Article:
Le Pong dans la Lune
A downloadable game for Windows
About the game
(Note: for project source code, please refer to "Project source code: why am I licensing it?" section below.)
Le Pong dans La Lune is an interpretation of the classic Pong, inspired by George Méliès' famous “Le Voyage dans la Lune" (“A Trip to the Moon") film.
It differs from the original version because players control (giant?) people in jetpack suit that can shoot bullets that freeze the opponent or speed the ball up upon collision.
The ball, which is a pixelated take on Méliès' moon, has a different behaviour as well. Who knows how gravity in this game's outer space influence it?
- Bullets that freeze your opponent (but don't try to be smarty pants or the bullets will turn against you!)
- Black-and-white 2-player game
- Piano sound effects
- Multi-language (English, Français, Português do Brasil)
Code, Art and Audio:
André Kishimoto, with some help from Bruno Cicanci
Brazilian Portuguese translation:
“Press Start 2P" (c) 2012, Cody “CodeMan38″ Boisclair
Tools/tech used during development:
- Development: GameMaker: Studio Professional
- Art: GIMP
- Audio: Beatmaker 2 (iPad), Audacity
- Typography: Press Start 2P font
- Others: SVN, Notepad++ and MS Excel 2007
Project source code: why am I licensing it?
might have noticed that you are able to get the project source code for a
few dollars, so you can study it, modify it, create and release a new
game out of it (be it commercial or non-commercial).
To answer the above question:
I decided to run an experiment with this project (and a couple of upcoming ones): instead of releasing the game for the current common 99-cent price tag, what would happen if I release the game for free (and ad-free) and license the entire project source (minus third-party files such as font files) for those who are willing to donate some amount of money that would be invested in future projects?
Some might view this process as "selling (licensing) the project source code", but we can also view it as "make a donation and get a license to study, modify and use the project source on a new game as a thank you for supporting the developer".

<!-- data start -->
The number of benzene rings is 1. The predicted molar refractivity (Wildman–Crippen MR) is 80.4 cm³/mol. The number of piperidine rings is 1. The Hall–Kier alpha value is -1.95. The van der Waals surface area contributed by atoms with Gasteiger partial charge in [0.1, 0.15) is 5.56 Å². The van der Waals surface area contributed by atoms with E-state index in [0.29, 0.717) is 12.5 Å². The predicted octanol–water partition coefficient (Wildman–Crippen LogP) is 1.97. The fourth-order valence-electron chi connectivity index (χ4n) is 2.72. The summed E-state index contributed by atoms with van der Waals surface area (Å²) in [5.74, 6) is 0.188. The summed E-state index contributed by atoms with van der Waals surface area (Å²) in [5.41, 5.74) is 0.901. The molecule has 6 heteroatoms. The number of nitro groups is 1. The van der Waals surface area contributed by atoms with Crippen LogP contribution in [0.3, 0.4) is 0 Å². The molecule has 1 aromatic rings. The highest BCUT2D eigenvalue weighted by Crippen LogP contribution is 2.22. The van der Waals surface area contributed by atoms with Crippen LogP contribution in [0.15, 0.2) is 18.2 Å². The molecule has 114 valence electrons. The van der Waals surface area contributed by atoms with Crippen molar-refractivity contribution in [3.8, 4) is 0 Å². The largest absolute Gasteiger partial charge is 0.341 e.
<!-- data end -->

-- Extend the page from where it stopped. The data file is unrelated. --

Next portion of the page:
Either way, this experiment tries to check if a model like this ("free game/paid license source") could be a viable monetization option for independent developers.
I see it as a win-win scenario: developers would start getting some money to work on new projects (and hire people to help them) and gamers, students and hobbyists supporting these developers could check how a game was made, study and learn from it, mod it and release a new game to the public.
Thinking about getting the project source code?
Thank you very much! I hope the project source code will be helpful to you.
There is one thing I would like to ask you, though: it is OK for me if you make a commercial game out of it but please do not distribute (or sell) the project source code (including art and audio), as doing so would invalidate the experiment mentioned above (and violate the license).
If possible, redirect interested people to where you got the project source code. This is much appreciated!
In other words, by getting the project source code, you agree that:
- You can release commercial and non-commercial games using the project source code;
- You cannot and will not distribute or sell the project source code, including the art and audio files included with it.
Having trouble with the game? Want to give feedback?
Suggestions, criticism, comments welcome!
Please feel free to send an e-mail to:
Le Pong dans la Lune (c) 2014, André Kishimoto / Kishimoto Studios.
Click download now to get access to the following files:
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